Although his theory is valid, it's somewhat oversimplified for my taste and understanding about the general history of that period. It was just about 10,000 years ago that the last Ice Age ended quickly and produced a climate change significant enough to make food gathering much more difficult than it had previously been. The change to farming rather than following the herds while gathering what edibles could be found among the trees, grasses and tubers produced by nature was very difficult. Archeologists have determined from skeletal remains that the early generations born among the first farmers were noticeably smaller than their hunter-gatherer cousins. However, this soon changed and before long the farmer society formed divisions in its make-up we'd recognize today. Soon there were kings and standing armies to defend the land they had and grab as much more as they could defend. We can well understand that over the course of time the Leavers became more and more marginalized, until today when there aren't many left.

“It's the idea that people living close to nature tend to be noble. It's seeing all those sunsets that does it. You can't watch a sunset and then go off and set fire to your neighbor's tepee. Living close to nature is wonderful for your mental health.”

 There's no doubt that the hardships endured by those early farmers has led to the benefits many of us take for granted today but the fact remains that our headlong rush toward continuing 'progress' has brought us to the brink of planetary climate disaster. The first Industrial Revolution began with the use of fossil fuels and since then we've discovered how to dig deeper for minerals, fish the oceans with larger nets, divert rivers with ever bigger dams and canals, appropriate more habitats of other species and cut down forests with more powerful land clearing equipment. One day last week Earth Overshoot day passed pretty much unnoticed but every year it happens a bit earlier that we exceed our annual use of the world's natural resources. It's the kind of debt the bank can't forgive even if was of a mind to do so.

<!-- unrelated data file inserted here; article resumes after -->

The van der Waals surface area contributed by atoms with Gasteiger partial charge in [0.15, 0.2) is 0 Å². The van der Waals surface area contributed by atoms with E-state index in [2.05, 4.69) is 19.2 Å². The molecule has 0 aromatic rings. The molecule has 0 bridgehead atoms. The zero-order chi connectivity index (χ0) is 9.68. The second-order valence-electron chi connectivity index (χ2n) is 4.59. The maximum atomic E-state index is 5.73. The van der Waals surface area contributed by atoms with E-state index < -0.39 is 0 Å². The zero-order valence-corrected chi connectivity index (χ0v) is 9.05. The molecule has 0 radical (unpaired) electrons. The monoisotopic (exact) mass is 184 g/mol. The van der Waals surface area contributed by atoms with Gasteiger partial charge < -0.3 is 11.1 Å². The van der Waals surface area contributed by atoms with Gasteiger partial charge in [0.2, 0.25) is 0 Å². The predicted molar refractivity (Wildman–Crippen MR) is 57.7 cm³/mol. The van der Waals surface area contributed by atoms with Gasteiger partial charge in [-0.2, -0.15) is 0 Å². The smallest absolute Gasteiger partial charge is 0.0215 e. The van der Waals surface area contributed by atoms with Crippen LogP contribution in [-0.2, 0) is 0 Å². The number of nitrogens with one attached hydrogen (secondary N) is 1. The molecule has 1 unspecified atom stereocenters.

“We're not destroying the world because we're clumsy. We're destroying the world
because we are, in a very literal and deliberate way, at war with it.”

I see the Occupy Wall St. movement as another harbinger of a growing world-wide movement for a change in the way we live on Earth. It may not be articulated as such but people need something to work for rather than laboring to produce more and more useless stuff from dwindling supplies. Better to do nothing rather than dig one more oil well in deep water or pave one more wetland for a big box store full of goods most of us neither need nor can afford. Now that unemployment has reached massive proportions many of us are already learning to live with less than we thought we needed. Understanding that true wealth lies in a new era of progress without growth might be a smaller step than we realize. The Transition Movement is already gaining some ground in building healthy communities with thriving economies and healthy natural environments.

It's not my habit to write long posts and this one is already quite big enough so I'll end with a final favorite quote from Ishmael:

“If the world is saved, it will not be saved by old minds with new programs but by new minds with no programs at all.”

Yesterday I saw some people carrying an Occupy Halifax sign. ♡